He likes to give his managers the freedom to run their departments and make their own mistakes. His delegation skills have also meant he's been able to concentrate on expanding his business - and spend more time with his children.

He has six children aged between four and 23, four to his first wife Gail, and two to fiancée, Joanne McCue, his former director of nursing with Quality Care Homes. He proposed to her in Barbados earlier this year after 13 years together.

The couple will get married on November 11 at a church in Norton, near Stockton.

Pop star Marc Almond will then perform for 200 guests in the warehouse next to his head office.

In the warehouse? Shouldn't he be hiring a castle instead?

He laughs. "At least nobody can come along and say you're disturbing the neighbours. It's all up to Joanne. She knows what she wants."

Mr Banntyne's enormous wealth has also enabled him to give something back. For more than ten years he has funded children's projects in country's such as Romania and Cambodia and latterly in Malawi.

He's always keen to visit the sites and see exactly where his money has gone, and it gives him a sense of achievement to help out. Some of the people he has met have understandably brought him to tears. At one point in his book, he writes about feeling God's presence, but that he wasn't quite ready for him yet.

"I'm just not ready to declare my total allegiance to Christianity. I still suffer from greed, abhorrence, coveting of my neighbour's wife," he says, grinning. "I'll know when I'm ready and at the moment I'm not."

His charity and business work have seen him made an OBE and his profile continues to grow. His regular appearance on television's Dragon's Den, where people pitch business ideas in a bid to get investment from the "dragons", has led to more television work, which he loves. Prior to becoming a dragon, he'd also taken a keen interest in acting.

"It was an achievement because people said 'You can't go into acting' but I got my Equity card. I love it," he says.

But his acting career may have come to an end now he is becoming famous across the country for being Duncan Bannatyne. He's also taking part in another business TV programme on Living TV called Break with the Boss, due to air this month.

Do people run up to him, waving their business cards and trying to pitch ideas all the time?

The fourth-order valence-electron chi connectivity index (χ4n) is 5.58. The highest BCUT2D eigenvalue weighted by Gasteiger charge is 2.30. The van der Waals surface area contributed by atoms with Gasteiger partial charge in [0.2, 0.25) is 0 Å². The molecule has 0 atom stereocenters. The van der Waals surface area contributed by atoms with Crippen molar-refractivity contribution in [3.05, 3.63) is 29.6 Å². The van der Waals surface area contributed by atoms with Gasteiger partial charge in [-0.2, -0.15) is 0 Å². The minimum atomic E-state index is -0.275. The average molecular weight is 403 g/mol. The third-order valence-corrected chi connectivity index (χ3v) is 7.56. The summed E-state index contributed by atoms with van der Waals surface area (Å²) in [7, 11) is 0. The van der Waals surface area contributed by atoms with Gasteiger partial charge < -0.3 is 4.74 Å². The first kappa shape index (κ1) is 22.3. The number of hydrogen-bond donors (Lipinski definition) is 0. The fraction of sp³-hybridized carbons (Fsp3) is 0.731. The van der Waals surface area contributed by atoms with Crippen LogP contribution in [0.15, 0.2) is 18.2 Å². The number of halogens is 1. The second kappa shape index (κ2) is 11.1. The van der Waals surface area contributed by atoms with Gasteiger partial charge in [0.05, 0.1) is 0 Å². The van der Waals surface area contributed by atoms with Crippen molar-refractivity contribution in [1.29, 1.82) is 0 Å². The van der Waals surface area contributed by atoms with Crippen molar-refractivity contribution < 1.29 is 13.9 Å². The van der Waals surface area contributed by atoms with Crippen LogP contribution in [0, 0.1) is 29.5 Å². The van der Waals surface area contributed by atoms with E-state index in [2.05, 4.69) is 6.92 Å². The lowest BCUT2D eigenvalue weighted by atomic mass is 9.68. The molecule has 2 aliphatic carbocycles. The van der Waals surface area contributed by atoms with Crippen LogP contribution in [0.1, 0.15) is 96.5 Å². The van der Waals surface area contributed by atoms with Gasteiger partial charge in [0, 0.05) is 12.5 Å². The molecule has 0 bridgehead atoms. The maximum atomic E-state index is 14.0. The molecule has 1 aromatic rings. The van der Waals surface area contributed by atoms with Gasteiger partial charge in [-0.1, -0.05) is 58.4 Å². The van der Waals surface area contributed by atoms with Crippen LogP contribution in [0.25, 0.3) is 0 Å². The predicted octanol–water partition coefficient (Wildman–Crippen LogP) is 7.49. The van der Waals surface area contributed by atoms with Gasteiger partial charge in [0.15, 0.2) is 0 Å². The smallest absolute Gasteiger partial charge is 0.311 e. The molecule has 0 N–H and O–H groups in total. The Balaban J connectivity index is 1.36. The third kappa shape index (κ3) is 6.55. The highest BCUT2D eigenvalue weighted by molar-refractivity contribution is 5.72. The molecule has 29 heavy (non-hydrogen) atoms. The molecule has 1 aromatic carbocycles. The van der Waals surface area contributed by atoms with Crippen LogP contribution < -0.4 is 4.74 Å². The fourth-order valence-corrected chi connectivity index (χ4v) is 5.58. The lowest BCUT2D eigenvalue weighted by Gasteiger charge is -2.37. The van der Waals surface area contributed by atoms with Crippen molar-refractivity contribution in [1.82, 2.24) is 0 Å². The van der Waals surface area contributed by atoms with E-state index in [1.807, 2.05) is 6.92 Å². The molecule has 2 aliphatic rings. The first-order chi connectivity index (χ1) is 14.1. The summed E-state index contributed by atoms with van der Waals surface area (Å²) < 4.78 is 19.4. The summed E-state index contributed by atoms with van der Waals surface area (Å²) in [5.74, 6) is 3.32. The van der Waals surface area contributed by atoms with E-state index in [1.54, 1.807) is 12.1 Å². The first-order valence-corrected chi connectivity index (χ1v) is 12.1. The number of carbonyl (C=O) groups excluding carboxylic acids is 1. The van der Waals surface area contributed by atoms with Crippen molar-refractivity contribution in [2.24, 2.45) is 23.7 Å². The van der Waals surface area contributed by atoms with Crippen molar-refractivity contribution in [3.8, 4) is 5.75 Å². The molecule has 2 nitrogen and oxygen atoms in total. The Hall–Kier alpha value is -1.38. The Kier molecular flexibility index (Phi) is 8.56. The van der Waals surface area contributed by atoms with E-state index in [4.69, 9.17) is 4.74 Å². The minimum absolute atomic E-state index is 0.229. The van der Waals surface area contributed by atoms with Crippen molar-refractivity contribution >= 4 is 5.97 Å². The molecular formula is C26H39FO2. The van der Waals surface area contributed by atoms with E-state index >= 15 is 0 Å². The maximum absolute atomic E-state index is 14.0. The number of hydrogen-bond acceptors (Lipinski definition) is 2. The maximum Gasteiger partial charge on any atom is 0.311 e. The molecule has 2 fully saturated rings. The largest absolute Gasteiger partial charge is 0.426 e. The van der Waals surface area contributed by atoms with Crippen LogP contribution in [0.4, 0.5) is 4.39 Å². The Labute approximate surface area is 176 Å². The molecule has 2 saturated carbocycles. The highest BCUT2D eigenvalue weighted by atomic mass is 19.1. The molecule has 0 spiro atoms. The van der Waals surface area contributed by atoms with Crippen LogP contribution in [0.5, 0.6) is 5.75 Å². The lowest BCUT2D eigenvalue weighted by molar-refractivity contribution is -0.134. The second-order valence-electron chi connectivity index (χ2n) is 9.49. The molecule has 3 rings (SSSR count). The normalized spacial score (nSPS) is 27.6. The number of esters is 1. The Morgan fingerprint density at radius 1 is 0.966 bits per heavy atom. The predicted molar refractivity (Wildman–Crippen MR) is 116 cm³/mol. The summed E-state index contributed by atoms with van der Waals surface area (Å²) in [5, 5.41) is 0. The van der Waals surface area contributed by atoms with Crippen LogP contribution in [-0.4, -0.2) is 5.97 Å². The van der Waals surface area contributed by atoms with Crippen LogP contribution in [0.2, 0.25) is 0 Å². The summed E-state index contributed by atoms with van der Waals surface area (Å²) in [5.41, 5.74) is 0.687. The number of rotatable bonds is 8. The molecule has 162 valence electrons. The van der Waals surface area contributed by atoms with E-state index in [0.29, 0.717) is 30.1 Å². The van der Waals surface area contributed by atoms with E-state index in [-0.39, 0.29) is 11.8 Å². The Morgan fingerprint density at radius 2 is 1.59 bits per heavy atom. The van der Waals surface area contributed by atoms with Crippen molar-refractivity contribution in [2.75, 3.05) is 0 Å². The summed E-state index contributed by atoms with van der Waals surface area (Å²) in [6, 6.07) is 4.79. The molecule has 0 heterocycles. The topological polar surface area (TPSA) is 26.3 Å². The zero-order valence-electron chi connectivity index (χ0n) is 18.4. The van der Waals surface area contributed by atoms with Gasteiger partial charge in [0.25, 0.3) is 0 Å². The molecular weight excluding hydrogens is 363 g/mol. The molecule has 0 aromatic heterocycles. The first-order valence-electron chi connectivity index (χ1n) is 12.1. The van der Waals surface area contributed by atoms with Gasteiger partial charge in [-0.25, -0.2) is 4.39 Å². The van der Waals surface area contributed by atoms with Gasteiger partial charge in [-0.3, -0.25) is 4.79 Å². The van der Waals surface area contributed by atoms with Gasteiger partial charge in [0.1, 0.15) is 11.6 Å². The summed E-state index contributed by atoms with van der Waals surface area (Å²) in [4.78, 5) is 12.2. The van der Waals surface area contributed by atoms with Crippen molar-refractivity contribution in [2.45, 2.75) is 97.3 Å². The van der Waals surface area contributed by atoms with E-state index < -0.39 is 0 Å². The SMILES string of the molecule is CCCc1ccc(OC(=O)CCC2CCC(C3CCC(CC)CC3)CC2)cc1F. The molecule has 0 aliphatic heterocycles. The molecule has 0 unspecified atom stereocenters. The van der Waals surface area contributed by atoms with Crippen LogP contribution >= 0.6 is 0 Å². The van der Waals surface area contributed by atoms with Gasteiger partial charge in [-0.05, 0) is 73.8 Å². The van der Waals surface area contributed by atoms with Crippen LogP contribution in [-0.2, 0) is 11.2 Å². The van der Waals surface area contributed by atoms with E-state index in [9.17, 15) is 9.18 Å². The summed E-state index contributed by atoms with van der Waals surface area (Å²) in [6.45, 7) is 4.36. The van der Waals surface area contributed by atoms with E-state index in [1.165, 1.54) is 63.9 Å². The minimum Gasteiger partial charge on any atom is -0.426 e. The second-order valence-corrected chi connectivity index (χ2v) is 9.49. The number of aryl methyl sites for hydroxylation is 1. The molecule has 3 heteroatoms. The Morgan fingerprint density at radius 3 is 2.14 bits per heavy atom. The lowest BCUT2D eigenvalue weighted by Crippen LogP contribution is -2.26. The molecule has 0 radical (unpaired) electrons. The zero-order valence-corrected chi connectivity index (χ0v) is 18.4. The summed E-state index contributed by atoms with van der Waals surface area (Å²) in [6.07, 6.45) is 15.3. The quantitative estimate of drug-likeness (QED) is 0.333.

"No, not really," he says. "But I'll get about ten a day by email. I don't look at them all. I start reading them and sometimes if they're too complicated I bin them."

Does he ever feel sorry for people making their presentations to the dragons?

"One or two," he says. "Once your mind goes blank, that's it. I remember what it was like when I had to present to the City, I found that terrifying, but now I can go and stand in front of 600 people and speak. I think all of them will have learned by it and will do better the next time."

Perhaps they are put off by his, dare I say it, arrogance?

He folds his arms and smiles.

"I don't think anybody who knows me thinks I'm all that arrogant ... well I am a bit. I don't make it easy for them."

He doesn't see any of the other dragons socially except Richard Farleigh because he also has a house in France.

Mr Bannatyne loves his villa in Cannes. He doesn't have too many extravagances - he lives in Wynyard and has another home in London - but his villa is one.

"I'm at my happiest when I'm at the villa, watching the children playing in the pool," he says.

All the dragons are invited to his wedding - except former dragon Rachel Elnaugh, who left the show after the collapse of her company, Red Letter Days. The acrimony between her and the other dragons is well documented.

Mr Bannatyne was due to take part in Only Fools on Horses for Sport Relief but a nasty fall, which left with him with a fractured bone in his left arm, put paid to that. The experience has not put him off doing more reality television programmes though.

How would he describe himself in three words? He pauses, but not for long.

"Driven, restless and ... arrogant," he says.

Perhaps we can end by him telling us something about himself, something not many people know. He looks vaguely amused.

"OK," he says finally. "Joanne says the biggest unknown secret about me is how much I cry at films and things like that and yet I can go to Malawi where there's children dying of Aids and not be upset. I've been known to cry at films like Toy Story 2 when the little orange couldn't get across the road. Have you seen it?"

Can he ever see himself retiring?

"I'll never, ever retire because I enjoy it all so much," he says. "Besides, retirement means giving up."